A critical review: Why isn't “cold pasteurization” being used widespread as a method to prevent food-related illnesses as a result of the consumption of ready-to-eat, fresh fruits, and vegetables
The Centers for Disease Control estimates that foodborne diseases cause approximately 76 million illnesses, 325,000 hospitalizations, and 5,000 deaths in the United States each year. The American public is becoming more health conscious and there has been an increase in the dietary intake of fresh fruits and vegetables. Affluence and demand for convenience has allowed consumers to opt for pre-processed packaged fresh fruits and vegetables. These pre-processed foods are considered Ready-to-Eat. They have many of the advantages of fresh produce without the inconvenience of processing at home. After seeing a decline in food-related illnesses between 1996 and 2004, due to an improvement in meat and poultry safety, tainted produce has tilted the numbers back. This has resulted in none of the Healthy People 2010 targets for food-related illness reduction being reached. Irradiation has been shown to be effective in eliminating many of the foodborne pathogens. The application of irradiation as a food safety treatment has been widely endorsed by many of the major associations involved with food safety and public health. Despite these endorsements there has been very little use of this technology to date for reducing the disease burden associated with the consumption of these products. A review of the available literature since the passage of the 1996 Food Quality Protection Act was conducted on the barriers to implementing irradiation as a food safety process for fresh fruits and vegetables. The impediments to adopting widespread utilization of irradiation food processing as a food safety measure involve a complex array of legislative, regulatory, industry, and consumer issues. The FDA’s approval process limits the expansion of the list of foods approved for the application of irradiation as a food safety process. There is also a lack of capacity within the industry to meet the needs of a geographically dispersed industry.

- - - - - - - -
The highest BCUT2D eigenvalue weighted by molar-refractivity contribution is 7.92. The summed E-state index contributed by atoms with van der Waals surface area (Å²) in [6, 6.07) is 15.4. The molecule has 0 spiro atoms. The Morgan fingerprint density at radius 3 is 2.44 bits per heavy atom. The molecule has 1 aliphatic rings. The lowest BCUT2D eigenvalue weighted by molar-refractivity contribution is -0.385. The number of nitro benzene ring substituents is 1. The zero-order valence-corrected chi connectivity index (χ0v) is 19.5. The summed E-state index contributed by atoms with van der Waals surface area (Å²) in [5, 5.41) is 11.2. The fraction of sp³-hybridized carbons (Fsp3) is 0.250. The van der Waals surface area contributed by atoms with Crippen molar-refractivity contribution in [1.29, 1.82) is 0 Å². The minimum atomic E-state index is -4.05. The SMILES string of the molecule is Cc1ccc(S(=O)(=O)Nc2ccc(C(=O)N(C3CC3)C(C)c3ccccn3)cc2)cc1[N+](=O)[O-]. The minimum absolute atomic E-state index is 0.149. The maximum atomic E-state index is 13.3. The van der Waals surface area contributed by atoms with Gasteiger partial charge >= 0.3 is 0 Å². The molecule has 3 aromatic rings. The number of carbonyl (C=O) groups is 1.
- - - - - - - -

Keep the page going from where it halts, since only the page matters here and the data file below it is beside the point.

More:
Food Science|Public health|Public policy
Pratt, James Wayman, "A critical review: Why isn't “cold pasteurization” being used widespread as a method to prevent food-related illnesses as a result of the consumption of ready-to-eat, fresh fruits, and vegetables" (2010). Texas Medical Center Dissertations (via ProQuest). AAI1479394.